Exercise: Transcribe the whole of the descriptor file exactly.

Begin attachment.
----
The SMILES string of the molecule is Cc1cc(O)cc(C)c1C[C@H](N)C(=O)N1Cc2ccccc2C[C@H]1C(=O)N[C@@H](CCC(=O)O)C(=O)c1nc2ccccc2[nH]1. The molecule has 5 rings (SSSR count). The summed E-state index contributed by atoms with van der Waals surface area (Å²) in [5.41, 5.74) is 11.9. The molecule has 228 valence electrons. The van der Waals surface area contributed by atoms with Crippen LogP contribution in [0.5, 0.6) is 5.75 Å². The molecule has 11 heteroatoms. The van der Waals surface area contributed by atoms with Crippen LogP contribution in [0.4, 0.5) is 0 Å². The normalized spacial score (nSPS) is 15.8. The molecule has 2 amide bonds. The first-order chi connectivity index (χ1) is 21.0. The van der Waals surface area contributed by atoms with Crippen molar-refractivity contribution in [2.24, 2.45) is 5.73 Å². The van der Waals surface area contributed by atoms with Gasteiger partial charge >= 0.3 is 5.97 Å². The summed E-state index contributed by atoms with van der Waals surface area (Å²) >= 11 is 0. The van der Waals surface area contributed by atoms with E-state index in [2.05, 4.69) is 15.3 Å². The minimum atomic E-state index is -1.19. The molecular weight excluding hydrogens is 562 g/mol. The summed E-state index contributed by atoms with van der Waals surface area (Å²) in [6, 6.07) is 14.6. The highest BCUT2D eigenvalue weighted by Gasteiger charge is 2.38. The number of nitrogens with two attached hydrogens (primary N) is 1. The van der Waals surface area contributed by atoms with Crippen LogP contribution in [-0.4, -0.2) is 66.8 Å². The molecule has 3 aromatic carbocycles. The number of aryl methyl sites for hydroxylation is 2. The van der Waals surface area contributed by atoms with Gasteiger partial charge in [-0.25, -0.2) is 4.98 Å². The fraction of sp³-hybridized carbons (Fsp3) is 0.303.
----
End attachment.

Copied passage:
The SMILES string of the molecule is Cc1cc(O)cc(C)c1C[C@H](N)C(=O)N1Cc2ccccc2C[C@H]1C(=O)N[C@@H](CCC(=O)O)C(=O)c1nc2ccccc2[nH]1. The molecule has 5 rings (SSSR count). The summed E-state index contributed by atoms with van der Waals surface area (Å²) in [5.41, 5.74) is 11.9. The molecule has 228 valence electrons. The van der Waals surface area contributed by atoms with Crippen LogP contribution in [0.5, 0.6) is 5.75 Å². The molecule has 11 heteroatoms. The van der Waals surface area contributed by atoms with Crippen LogP contribution in [0.4, 0.5) is 0 Å². The normalized spacial score (nSPS) is 15.8. The molecule has 2 amide bonds. The first-order chi connectivity index (χ1) is 21.0. The van der Waals surface area contributed by atoms with Crippen molar-refractivity contribution in [2.24, 2.45) is 5.73 Å². The van der Waals surface area contributed by atoms with Gasteiger partial charge >= 0.3 is 5.97 Å². The summed E-state index contributed by atoms with van der Waals surface area (Å²) >= 11 is 0. The van der Waals surface area contributed by atoms with E-state index in [2.05, 4.69) is 15.3 Å². The minimum atomic E-state index is -1.19. The molecular weight excluding hydrogens is 562 g/mol. The summed E-state index contributed by atoms with van der Waals surface area (Å²) in [6, 6.07) is 14.6. The highest BCUT2D eigenvalue weighted by Gasteiger charge is 2.38. The number of nitrogens with two attached hydrogens (primary N) is 1. The van der Waals surface area contributed by atoms with Crippen LogP contribution in [-0.4, -0.2) is 66.8 Å². The molecule has 3 aromatic carbocycles. The number of aryl methyl sites for hydroxylation is 2. The van der Waals surface area contributed by atoms with Gasteiger partial charge in [-0.25, -0.2) is 4.98 Å². The fraction of sp³-hybridized carbons (Fsp3) is 0.303.